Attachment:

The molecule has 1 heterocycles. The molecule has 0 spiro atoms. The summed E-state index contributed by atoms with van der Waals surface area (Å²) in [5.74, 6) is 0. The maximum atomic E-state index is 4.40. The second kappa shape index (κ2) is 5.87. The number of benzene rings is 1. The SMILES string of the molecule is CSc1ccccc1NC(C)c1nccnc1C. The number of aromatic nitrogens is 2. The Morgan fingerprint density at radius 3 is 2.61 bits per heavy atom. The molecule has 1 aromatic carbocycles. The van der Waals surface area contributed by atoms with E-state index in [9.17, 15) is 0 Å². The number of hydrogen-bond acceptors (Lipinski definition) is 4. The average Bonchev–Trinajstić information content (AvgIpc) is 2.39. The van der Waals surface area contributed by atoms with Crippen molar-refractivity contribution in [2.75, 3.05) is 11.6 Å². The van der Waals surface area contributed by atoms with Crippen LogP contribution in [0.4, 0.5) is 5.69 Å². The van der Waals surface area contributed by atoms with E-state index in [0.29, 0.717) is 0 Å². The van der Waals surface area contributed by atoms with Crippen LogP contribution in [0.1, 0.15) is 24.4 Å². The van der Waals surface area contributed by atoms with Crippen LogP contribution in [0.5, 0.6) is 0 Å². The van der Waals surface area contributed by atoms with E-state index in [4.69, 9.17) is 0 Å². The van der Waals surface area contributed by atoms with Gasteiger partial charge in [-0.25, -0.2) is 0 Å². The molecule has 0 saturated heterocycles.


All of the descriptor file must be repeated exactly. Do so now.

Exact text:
The molecule has 1 heterocycles. The molecule has 0 spiro atoms. The summed E-state index contributed by atoms with van der Waals surface area (Å²) in [5.74, 6) is 0. The maximum atomic E-state index is 4.40. The second kappa shape index (κ2) is 5.87. The number of benzene rings is 1. The SMILES string of the molecule is CSc1ccccc1NC(C)c1nccnc1C. The number of aromatic nitrogens is 2. The Morgan fingerprint density at radius 3 is 2.61 bits per heavy atom. The molecule has 1 aromatic carbocycles. The van der Waals surface area contributed by atoms with E-state index in [9.17, 15) is 0 Å². The number of hydrogen-bond acceptors (Lipinski definition) is 4. The average Bonchev–Trinajstić information content (AvgIpc) is 2.39. The van der Waals surface area contributed by atoms with Crippen molar-refractivity contribution in [2.75, 3.05) is 11.6 Å². The van der Waals surface area contributed by atoms with Crippen LogP contribution in [0.4, 0.5) is 5.69 Å². The van der Waals surface area contributed by atoms with E-state index in [0.29, 0.717) is 0 Å². The van der Waals surface area contributed by atoms with Crippen LogP contribution in [0.1, 0.15) is 24.4 Å². The van der Waals surface area contributed by atoms with Crippen LogP contribution in [0.5, 0.6) is 0 Å². The van der Waals surface area contributed by atoms with E-state index in [4.69, 9.17) is 0 Å². The van der Waals surface area contributed by atoms with Gasteiger partial charge in [-0.25, -0.2) is 0 Å². The molecule has 0 saturated heterocycles.